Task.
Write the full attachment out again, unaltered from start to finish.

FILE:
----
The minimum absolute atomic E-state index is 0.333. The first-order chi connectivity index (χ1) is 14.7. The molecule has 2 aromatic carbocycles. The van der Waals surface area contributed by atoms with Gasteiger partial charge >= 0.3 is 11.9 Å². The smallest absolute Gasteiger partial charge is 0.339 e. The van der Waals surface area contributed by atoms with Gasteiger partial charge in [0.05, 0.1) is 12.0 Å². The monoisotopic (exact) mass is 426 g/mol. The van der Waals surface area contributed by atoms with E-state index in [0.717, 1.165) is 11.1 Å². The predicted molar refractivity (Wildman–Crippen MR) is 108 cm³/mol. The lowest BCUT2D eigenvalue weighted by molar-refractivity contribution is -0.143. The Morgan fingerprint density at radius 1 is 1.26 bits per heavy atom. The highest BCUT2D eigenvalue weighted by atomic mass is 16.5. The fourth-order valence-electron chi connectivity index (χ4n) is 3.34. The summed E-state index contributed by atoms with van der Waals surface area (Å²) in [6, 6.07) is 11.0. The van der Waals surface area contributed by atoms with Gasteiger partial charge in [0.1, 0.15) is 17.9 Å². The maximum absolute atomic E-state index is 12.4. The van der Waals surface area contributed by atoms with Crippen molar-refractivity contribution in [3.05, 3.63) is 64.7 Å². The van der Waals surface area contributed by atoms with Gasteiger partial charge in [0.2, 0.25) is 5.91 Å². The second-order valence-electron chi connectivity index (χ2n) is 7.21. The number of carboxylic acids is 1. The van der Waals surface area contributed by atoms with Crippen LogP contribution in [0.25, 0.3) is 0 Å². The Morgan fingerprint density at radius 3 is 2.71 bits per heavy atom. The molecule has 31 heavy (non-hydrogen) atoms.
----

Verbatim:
The minimum absolute atomic E-state index is 0.333. The first-order chi connectivity index (χ1) is 14.7. The molecule has 2 aromatic carbocycles. The van der Waals surface area contributed by atoms with Gasteiger partial charge >= 0.3 is 11.9 Å². The smallest absolute Gasteiger partial charge is 0.339 e. The van der Waals surface area contributed by atoms with Gasteiger partial charge in [0.05, 0.1) is 12.0 Å². The monoisotopic (exact) mass is 426 g/mol. The van der Waals surface area contributed by atoms with E-state index in [0.717, 1.165) is 11.1 Å². The predicted molar refractivity (Wildman–Crippen MR) is 108 cm³/mol. The lowest BCUT2D eigenvalue weighted by molar-refractivity contribution is -0.143. The Morgan fingerprint density at radius 1 is 1.26 bits per heavy atom. The highest BCUT2D eigenvalue weighted by atomic mass is 16.5. The fourth-order valence-electron chi connectivity index (χ4n) is 3.34. The summed E-state index contributed by atoms with van der Waals surface area (Å²) in [6, 6.07) is 11.0. The van der Waals surface area contributed by atoms with Gasteiger partial charge in [0.1, 0.15) is 17.9 Å². The maximum absolute atomic E-state index is 12.4. The van der Waals surface area contributed by atoms with Crippen molar-refractivity contribution in [3.05, 3.63) is 64.7 Å². The van der Waals surface area contributed by atoms with Gasteiger partial charge in [0.2, 0.25) is 5.91 Å². The second-order valence-electron chi connectivity index (χ2n) is 7.21. The number of carboxylic acids is 1. The van der Waals surface area contributed by atoms with Crippen LogP contribution in [0.25, 0.3) is 0 Å². The Morgan fingerprint density at radius 3 is 2.71 bits per heavy atom. The molecule has 31 heavy (non-hydrogen) atoms.